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Colin Farrell And Brendan Gleeson Feared The Banshees Of Inisherin Would Ruin Their Friendship

Before setting a fictional friendship ablaze in "The Banshees of Inisherin," Colin Farrell and Brendan Gleeson portrayed a very different sort of relationship in "In Bruges." As hitmen named Ray and Ken in the titular city of Bruges, they embodied a pair who were closer than brothers — and with the same amount of problems. But despite their differences, the characters were willing to die for each other. On top of that, Farrell and Gleeson became close behind the scenes.

However, "The Banshees of Inisherin", which reunites Farrell and Gleeson with their "In Bruges" director Martin McDonagh, brings to life a very different kind of story. Whereas "Bruges" told the story of two friends who'd die for each other, "Banshees" follows two friends who'd just as soon kill each other. Set on a fictional island off the coast of Ireland, the film spins a true tragedy out of the dissolution of its main characters' friendship. Of course, Farrell and Gleeson — who inhabit these characters with fury and pathos — might be forgiven for thinking this film would ruin their off-screen friendship. But according to the newly minted Oscar nominees, it did the opposite.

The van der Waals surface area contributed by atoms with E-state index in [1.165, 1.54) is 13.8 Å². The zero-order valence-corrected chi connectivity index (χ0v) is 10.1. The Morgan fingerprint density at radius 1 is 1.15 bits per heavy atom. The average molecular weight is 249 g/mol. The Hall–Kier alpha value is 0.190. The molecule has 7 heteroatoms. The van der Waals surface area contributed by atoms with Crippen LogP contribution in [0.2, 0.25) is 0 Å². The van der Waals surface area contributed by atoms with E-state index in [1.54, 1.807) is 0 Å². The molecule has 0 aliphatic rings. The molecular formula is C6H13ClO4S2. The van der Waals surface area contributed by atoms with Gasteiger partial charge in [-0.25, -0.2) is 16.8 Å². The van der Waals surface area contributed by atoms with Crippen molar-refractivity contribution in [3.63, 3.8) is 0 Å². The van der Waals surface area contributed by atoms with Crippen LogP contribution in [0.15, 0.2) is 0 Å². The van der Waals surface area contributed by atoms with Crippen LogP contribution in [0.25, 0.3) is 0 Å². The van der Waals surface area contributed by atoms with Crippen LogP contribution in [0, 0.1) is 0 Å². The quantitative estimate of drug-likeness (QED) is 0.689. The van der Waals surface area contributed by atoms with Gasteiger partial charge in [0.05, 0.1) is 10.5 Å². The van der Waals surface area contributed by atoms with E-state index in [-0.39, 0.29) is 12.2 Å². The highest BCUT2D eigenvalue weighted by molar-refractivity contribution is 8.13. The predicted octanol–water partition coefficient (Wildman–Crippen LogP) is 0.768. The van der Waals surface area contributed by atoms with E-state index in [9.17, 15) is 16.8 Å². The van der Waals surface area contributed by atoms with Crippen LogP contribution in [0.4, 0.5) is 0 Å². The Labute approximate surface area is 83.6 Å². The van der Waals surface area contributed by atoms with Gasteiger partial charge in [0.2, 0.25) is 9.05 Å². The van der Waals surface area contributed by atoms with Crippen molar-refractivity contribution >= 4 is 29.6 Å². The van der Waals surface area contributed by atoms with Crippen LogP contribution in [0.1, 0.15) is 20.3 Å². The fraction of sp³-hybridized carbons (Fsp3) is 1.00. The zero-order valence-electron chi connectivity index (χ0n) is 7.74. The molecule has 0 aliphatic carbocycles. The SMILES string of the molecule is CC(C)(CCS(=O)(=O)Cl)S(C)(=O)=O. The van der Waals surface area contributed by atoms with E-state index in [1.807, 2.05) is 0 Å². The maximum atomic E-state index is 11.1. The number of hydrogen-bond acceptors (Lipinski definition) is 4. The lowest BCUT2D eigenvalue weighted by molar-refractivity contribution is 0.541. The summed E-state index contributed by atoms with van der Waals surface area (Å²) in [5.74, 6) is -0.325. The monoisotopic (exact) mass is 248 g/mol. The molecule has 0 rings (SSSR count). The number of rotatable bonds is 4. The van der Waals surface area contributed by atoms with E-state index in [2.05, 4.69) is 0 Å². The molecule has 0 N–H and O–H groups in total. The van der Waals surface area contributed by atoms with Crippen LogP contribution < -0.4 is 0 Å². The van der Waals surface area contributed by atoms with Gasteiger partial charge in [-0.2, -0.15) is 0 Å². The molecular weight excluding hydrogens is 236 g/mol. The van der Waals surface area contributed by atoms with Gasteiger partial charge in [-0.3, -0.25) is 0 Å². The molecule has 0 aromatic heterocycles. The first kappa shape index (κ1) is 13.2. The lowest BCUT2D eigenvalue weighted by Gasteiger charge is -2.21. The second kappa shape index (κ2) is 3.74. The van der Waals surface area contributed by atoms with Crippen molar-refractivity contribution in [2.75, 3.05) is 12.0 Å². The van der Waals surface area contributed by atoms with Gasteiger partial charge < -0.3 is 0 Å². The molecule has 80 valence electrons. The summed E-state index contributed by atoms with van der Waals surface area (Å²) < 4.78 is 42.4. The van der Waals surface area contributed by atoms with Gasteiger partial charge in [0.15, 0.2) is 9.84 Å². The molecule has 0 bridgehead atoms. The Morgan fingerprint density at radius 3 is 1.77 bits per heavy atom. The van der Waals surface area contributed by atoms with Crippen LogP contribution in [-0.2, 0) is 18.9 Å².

Farrell was nervous about seeing Gleeson again

Considering the massive difference in tone between "In Bruges" and "Banshees of Inisherin", Colin Farrell was naturally worried that "Banshees"' dark tone would affect his off-screen camaraderie with Brendan Gleeson. In a recent interview with Deadline, he admitted as much, saying, "I was nervous ... about whether [Gleeson] was going to be a little bit more distant. I was just wondering. Because I knew where he was going to go." For his part, Gleeson acknowledged that some actors tend to go Method and then recreate their on-screen toxic relationships in real life. "I've had it happen, where people come up and they won't talk to you in person," he said.

Ultimately, Farrell was relieved to find that Gleeson hadn't gone Method for "Banshees". As for Gleeson, he was just glad that he could preserve his years-long relationship with Farrell as well. "Myself and Colin had got on like a house on fire with 'In Bruges,'" Gleeson said. "I did wonder if there would be anything of the script that would creep into our relationship off-screen." Of course, "like a house on fire" might sound like a very bad thing, but it's actually an indication that the two men got along very well. It's also a very clever allusion to a key scene in "Banshees", which is a film that anyone who loves verdant hills or snappy, tragicomic dialogue should see ASAP.